Energy sources for cooking and its determinants in rural areas of Tanzania

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Michael Shadrack Mangula
Joseph A. Kuzilwa
Simon S. Msanjila
Isack Legonda


Using traditional sources of energy for cooking in rural areas of Tanzania is associated with problems such as lung diseases, soil erosion and air pollution. This paper identifies the energy sources used for cooking and its determinants in rural areas of Tanzania. Cross-sectional survey design through questionnaire was used to collect data from 384 households living in rural areas of Njombe and Iringa regions in Tanzania. Multistage cluster sampling technique was employed to sample districts, wards and villages, while rural heads of households were sampled randomly using the fishbowl method to avoid biasness. Descriptive analysis such as frequencies and percentages were used. Multinomial Logistic Regression (MLR) techniques was used to estimate the parameters of factors determining the choices of energy sources for cooking in rural areas of Tanzania. The findings show that firewood is the main source of energy for cooking, followed by charcoal, Liquefied Petroleum Gas (LPG) and electricity in rural areas of Tanzania. The study shows that education, household size, occupation, income, and age of respondents determine the choices of energy sources for cooking. It can be concluded that, apart from improving income, other intervention such as family planning, reforestation programmes and promotion of the use of modern cooking stoves should be done to ensure sustainable development in rural areas of Tanzania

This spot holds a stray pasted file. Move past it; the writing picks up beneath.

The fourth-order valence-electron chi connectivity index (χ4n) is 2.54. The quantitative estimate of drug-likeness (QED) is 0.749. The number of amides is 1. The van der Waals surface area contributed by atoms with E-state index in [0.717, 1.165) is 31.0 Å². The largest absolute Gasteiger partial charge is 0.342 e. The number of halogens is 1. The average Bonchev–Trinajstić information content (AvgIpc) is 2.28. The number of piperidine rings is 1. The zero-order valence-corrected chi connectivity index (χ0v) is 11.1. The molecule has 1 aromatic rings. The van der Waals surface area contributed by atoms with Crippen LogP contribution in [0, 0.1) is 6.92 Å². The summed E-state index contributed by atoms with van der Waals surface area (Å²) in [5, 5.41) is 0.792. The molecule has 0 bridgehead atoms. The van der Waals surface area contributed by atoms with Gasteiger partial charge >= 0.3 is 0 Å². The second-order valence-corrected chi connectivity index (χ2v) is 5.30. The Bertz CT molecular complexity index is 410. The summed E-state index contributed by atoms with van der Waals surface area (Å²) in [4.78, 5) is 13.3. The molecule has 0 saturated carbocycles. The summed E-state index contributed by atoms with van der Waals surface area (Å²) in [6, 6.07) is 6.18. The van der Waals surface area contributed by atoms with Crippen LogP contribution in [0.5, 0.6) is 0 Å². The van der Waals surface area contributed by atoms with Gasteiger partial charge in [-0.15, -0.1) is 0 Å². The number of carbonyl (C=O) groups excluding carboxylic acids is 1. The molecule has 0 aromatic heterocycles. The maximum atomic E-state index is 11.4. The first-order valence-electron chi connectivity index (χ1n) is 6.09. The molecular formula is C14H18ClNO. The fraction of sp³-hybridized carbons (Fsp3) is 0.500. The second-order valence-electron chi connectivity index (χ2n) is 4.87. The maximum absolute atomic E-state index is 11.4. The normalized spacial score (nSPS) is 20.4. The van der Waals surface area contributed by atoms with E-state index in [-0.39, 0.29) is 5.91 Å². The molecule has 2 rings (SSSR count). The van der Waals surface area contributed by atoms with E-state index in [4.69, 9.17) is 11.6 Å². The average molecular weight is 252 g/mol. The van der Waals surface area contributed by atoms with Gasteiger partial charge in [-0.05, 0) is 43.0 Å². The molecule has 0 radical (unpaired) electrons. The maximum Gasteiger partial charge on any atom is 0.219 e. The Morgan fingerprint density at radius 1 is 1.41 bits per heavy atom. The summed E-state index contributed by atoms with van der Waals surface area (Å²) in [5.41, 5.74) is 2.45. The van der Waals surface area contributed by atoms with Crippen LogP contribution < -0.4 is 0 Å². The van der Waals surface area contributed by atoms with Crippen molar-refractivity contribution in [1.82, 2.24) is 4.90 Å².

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Author Biography

Michael Shadrack Mangula, Mzumbe University



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